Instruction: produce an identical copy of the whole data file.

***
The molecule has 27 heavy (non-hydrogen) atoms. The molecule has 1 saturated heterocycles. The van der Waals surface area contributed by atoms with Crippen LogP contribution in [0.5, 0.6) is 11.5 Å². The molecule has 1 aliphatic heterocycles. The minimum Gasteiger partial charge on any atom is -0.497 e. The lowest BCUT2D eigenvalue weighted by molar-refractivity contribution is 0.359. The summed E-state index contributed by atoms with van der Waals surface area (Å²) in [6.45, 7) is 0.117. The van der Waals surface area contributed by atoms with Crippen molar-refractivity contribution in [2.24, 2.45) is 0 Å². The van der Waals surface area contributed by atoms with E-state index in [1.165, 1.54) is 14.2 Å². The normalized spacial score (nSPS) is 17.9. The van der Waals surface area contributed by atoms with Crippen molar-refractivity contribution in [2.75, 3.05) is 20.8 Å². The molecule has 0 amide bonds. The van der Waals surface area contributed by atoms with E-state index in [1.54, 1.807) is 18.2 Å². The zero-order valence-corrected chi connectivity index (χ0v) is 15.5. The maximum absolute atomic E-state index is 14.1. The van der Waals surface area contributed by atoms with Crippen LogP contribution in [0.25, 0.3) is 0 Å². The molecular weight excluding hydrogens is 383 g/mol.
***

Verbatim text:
The molecule has 27 heavy (non-hydrogen) atoms. The molecule has 1 saturated heterocycles. The van der Waals surface area contributed by atoms with Crippen LogP contribution in [0.5, 0.6) is 11.5 Å². The molecule has 1 aliphatic heterocycles. The minimum Gasteiger partial charge on any atom is -0.497 e. The lowest BCUT2D eigenvalue weighted by molar-refractivity contribution is 0.359. The summed E-state index contributed by atoms with van der Waals surface area (Å²) in [6.45, 7) is 0.117. The van der Waals surface area contributed by atoms with Crippen molar-refractivity contribution in [2.24, 2.45) is 0 Å². The van der Waals surface area contributed by atoms with E-state index in [1.165, 1.54) is 14.2 Å². The normalized spacial score (nSPS) is 17.9. The van der Waals surface area contributed by atoms with Crippen molar-refractivity contribution in [2.75, 3.05) is 20.8 Å². The molecule has 0 amide bonds. The van der Waals surface area contributed by atoms with E-state index in [1.54, 1.807) is 18.2 Å². The zero-order valence-corrected chi connectivity index (χ0v) is 15.5. The maximum absolute atomic E-state index is 14.1. The van der Waals surface area contributed by atoms with Crippen LogP contribution in [0.25, 0.3) is 0 Å². The molecular weight excluding hydrogens is 383 g/mol.